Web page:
She came home from camp with her face in her hands. No sound coming out. I knelt down to ask, touching her arm, letting her know I was there when she was ready.
Every day when Abigail returns home from camp, she springs through the door, all muscle and determination, hands full of drawings and bead bracelets, smelling of sunscreen and ice cream sandwiches. She and L. Beckett speak over each other, telling stories of the day. I passed my deep swim test. Caroline said I was the best walker. Random bits of pride mingled with requests for a snack. Not today.
Their last day of camp, my first day of Valium.
Abigail was deeply upset, she confided, that her best friend “tricked her.” I just wrote a very long explanation, describing in detail how I dealt with these new feelings, but it was erased. The short of it is this: I listened. Abigail’s counselor gifted her with a special flower-shaped lollipop, which Abigail was willing to trade with her closest friend, when her friend asked her if she’d trade the pop for something of hers. When Abigail agreed and handed over the lollipop, her friend laughed, saying, “Tricked ya.” And she wouldn’t give Abigail the agreed upon item, nor would she return the lollipop to Abigail. Abigail tried to tell a counselor, but it was too late. Abigail was whisked away without the opportunity to set things right.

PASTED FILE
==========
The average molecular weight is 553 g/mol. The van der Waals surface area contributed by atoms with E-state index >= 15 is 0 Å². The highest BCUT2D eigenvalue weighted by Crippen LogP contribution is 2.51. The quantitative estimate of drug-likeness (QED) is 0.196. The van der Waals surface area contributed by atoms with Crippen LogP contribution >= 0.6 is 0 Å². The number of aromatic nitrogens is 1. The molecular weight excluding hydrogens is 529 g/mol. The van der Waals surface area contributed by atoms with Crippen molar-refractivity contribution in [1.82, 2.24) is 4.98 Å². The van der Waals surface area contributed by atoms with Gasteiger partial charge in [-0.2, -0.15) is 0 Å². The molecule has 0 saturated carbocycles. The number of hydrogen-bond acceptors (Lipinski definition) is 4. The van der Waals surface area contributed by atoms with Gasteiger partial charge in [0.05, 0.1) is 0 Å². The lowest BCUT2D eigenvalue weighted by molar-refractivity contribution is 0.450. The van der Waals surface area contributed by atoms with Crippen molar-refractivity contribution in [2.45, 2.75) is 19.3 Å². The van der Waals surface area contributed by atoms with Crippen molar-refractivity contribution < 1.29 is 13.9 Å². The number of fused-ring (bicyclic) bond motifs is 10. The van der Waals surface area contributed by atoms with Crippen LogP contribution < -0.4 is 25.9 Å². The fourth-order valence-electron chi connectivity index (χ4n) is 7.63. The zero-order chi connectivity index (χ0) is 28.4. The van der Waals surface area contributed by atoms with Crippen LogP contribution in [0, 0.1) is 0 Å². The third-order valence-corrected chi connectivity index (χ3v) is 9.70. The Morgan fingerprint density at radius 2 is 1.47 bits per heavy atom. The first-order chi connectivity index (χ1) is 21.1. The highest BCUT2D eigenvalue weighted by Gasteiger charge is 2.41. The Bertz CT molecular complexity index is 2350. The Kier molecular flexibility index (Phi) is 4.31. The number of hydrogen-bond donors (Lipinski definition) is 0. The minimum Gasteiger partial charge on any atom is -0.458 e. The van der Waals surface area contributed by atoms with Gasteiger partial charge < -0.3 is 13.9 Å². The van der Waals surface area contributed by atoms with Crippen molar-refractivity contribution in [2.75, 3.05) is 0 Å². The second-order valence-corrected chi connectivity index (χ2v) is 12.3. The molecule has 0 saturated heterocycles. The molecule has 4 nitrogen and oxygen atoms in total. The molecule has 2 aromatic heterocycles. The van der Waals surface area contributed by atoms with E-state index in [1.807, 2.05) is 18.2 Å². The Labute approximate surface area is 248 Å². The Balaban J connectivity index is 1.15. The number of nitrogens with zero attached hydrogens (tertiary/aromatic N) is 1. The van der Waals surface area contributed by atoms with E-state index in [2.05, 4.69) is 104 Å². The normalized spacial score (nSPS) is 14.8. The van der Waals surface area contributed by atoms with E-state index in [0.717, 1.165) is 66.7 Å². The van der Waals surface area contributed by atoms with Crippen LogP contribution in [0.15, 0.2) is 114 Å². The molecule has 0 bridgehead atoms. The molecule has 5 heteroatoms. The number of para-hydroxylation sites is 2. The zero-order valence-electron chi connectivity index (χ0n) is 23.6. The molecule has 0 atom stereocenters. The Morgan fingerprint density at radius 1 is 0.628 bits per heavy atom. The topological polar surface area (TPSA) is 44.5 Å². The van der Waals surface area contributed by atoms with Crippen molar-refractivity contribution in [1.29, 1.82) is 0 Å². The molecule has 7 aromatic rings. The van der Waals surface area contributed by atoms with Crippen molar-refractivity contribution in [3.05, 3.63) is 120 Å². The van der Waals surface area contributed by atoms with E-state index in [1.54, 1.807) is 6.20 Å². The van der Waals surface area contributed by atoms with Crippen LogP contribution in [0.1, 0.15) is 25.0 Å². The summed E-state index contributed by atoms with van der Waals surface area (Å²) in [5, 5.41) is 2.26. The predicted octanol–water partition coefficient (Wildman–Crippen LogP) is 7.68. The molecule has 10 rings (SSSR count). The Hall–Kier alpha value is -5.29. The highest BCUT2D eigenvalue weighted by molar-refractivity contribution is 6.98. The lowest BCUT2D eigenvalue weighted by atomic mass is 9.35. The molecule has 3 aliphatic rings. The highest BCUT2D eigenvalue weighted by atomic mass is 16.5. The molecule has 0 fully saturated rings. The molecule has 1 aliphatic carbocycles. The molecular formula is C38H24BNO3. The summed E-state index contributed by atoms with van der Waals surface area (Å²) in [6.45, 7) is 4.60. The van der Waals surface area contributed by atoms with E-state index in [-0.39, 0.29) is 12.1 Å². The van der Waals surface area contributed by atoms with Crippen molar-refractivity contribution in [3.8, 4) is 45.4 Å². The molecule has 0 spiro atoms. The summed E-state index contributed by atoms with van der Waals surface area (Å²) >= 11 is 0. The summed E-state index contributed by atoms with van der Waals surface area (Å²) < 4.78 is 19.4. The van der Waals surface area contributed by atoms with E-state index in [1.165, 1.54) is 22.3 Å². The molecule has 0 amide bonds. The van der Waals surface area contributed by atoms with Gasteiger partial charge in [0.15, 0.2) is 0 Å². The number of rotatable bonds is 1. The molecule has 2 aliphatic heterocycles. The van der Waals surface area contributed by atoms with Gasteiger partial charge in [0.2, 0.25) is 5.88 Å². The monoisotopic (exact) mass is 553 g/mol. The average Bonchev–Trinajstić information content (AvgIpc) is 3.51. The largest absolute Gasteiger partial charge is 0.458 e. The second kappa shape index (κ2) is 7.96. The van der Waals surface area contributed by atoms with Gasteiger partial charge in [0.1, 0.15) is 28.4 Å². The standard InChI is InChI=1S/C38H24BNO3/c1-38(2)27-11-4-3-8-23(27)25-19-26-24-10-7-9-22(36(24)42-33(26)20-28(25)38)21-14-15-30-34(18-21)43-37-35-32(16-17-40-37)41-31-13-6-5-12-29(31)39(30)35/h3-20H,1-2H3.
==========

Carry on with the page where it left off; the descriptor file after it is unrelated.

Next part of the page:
I reflected, letting her know I was on her side, that I heard her, that it must be very upsetting, not losing a lollipop, but losing that feeling of complete trust. We spoke about what might have made her friend behave this way, giving possible examples to see if we couldn’t put ourselves in her friend’s shoes. Maybe someone had done that to her (how else would she have learned it, really), and she wanted to do it to someone else to get some sense of power back. Or perhaps she was only playing and she would’ve returned it to Abigail. Nope. Abigail assures me this was not a possibility as she was visibly upset and kept asking, and her friend continued to tell her “too bad for you.” I thought for a moment to give a lesson on how “things” shouldn’t matter to us so much… but then I realized this was not about a thing. It was about feeling betrayed.
I also thought, I definitely did this to my younger sister. No child is a complete saint. They test boundaries and want to see with what they can get away. How should Abigail have handled herself in this scenario, and how would you respond as a parent. It’s not like it was the hugest deal, and she was able to rebound after given some time. She’s no longer upset about it, for example, and knows that she’ll never do it to anyone else. But still, I questioned what a parent should advise her child in this scenario. What’s the lesson to be learned?
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